Engineering tomatoes to produce vitamin D
- May 24, 2022
- Posted by: OptimizeIAS Team
- Category: DPN Topics
Engineering tomatoes to produce vitamin D
Subject: Science & Technology
Context: ‘A novel way to genetically modifying tomato plants to have fruits rich in a precursor to vitamin D’
Content: FlavrSavr (also known as CGN-89564-2; pronounced “flavor saver”), a genetically modified tomato, was the first commercially grown genetically engineered food to be granted a license for human consumption.
The tomato has the distinction of being the very first widespread genetically modified food available in the United States. Starting in 1994, the FlavrSavr tomato was bred with a deactivated gene that kept the plant from producing polygalacturonase, an enzyme that’s the starting point for rot.
Genetically modifying tomato (Solanum lycopersicum) plants:
- The fruit contains a significant amount of provitamin D3 which is a precursor from which humans can make vitamin D. Provitamin D3 has the chemical name 7-dehydrocholesterol, or 7-DHC for short.
- Humans can synthesise Vitamin D from 7-DHC when they are exposed to ultraviolet B (UVB) light.
- Vitamin D is needed for a process known as calcium homeostasis which is the maintenance of a constant concentration of calcium ions in the body.
- This is needed for, among other things, bone development and strength, and its deficiency is a cause of conditions such as rickets and osteoporosis.
The diseases associated with vitamin D deficiency are
- Heart disease and high blood pressure.
- Infections and immune system disorders.
- Falls in older people.
- Some types of cancer, such as colon, prostate, and breast cancers.
- Multiple sclerosis.
Mutant tomatoes: A recently discovered pathway in tomato plants to produce cholesterol and a substance called steroidal glycoalkaloid (SGA for short) using the CRISPR-Cas9 gene editing tool. A few cells divide incorrectly and make an extra fruit locule.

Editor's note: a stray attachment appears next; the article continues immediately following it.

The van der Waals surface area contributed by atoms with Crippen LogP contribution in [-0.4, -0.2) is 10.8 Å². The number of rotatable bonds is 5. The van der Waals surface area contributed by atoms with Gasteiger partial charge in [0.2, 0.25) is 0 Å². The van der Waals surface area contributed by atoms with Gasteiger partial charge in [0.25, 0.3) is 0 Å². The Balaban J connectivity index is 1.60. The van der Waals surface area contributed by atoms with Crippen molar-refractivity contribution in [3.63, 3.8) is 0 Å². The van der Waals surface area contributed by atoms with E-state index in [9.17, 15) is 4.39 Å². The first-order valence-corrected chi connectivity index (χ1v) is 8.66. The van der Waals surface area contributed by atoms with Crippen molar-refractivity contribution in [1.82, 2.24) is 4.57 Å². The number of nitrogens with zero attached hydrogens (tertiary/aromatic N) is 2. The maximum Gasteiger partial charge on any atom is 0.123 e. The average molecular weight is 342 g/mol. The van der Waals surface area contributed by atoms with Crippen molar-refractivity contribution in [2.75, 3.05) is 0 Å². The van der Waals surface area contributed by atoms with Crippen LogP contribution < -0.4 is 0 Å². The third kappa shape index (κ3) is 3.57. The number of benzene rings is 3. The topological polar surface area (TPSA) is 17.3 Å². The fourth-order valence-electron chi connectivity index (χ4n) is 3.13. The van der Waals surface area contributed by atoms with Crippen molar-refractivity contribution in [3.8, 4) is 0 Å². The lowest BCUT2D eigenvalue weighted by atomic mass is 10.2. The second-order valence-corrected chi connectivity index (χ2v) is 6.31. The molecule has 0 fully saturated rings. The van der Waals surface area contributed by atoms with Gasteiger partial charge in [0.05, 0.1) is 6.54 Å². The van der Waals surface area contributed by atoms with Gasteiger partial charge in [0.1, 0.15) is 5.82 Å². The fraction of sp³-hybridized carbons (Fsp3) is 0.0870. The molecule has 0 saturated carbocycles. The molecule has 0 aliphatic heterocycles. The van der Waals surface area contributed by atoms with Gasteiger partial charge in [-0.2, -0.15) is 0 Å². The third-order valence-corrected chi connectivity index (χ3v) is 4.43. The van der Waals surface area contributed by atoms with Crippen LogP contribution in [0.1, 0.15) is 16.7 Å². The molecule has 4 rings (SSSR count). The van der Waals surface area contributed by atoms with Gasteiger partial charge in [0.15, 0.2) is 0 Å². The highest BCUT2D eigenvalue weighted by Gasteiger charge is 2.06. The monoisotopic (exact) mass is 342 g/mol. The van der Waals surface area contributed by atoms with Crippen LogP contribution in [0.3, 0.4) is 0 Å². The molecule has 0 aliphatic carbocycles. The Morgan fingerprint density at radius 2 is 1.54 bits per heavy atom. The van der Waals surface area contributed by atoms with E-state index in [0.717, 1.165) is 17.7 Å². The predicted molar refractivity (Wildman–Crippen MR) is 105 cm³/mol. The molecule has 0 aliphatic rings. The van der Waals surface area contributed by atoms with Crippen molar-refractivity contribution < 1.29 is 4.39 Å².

This inhibits the conversion of 7-DHC to cholesterol and instead the former accumulates in the leaves, green and ripe fruits.
In untreated tomato plants, 7-DHC is present in leaves and to a lower extent in green fruit, but not in ripe fruit — which is the most consumed of the lot.
In their modified plants, the suppression of the activity of a particular gene, “led to substantial increases of 7-DHC levels in leaves and green fruit,” while levels of 7-DHC were lower in ripe fruits of the mutant, they remained high enough that if converted to Vitamin D3 by shining UVB light, the amount in one tomato would be equivalent to that in two eggs or 28 grams of tuna, both of which are recommended sources of vitamin D.
- In the mutants, a reduction in their leaves of a substance called alpha-tomatine may even be beneficial because of alpha-tomatine’s reported toxicant or antinutritional activity.
- Alpha-tomatine is believed to have a role in the plant’s resistance to viral, fungal, insect, and herbivoral attacks. Thereby it is important in safeguarding the plant and its self-preservation, and the reduction of alpha-tomatine in the mutants may not necessarily be a good thing.
- Surprisingly, the cholesterol levels in both fruit and leaves of the mutants were higher than that of the wild-type. This was despite having blocked the conversion of 7-DHC to cholesterol.
Small RNAs are short (approximately 18 to 30 nucleotides), non-coding RNA molecules that can regulate gene expression in both the cytoplasm and the nucleus via post-transcriptional gene silencing (PTGS), chromatin-dependent gene silencing (CDGS) or RNA activation (RNAa).
Role of Small RNAs
- In cellular processes such as cell differentiation, growth/proliferation, migration, apoptosis/death, metabolism, and defense.
- In the post-transcriptional regulation of gene expression.
- Though RNAi was initially discovered in nematodes and plants,
- RNA-mediated regulation is widely found in eukaryotic organisms, and
- Similar small RNA-guided regulatory pathways appear to be operative in
Epigenetics is the study of how your behaviors and environment can cause changes in the way your genes work.
- Environmental influences, such as a person’s diet and exposure to pollutants, can impact the epigenome.
- Epigenetic modifications can be maintained from cell to cell as cells divide and, in some cases, can be inherited through the generations.
- A common type of epigenetic modification is called DNA methylation.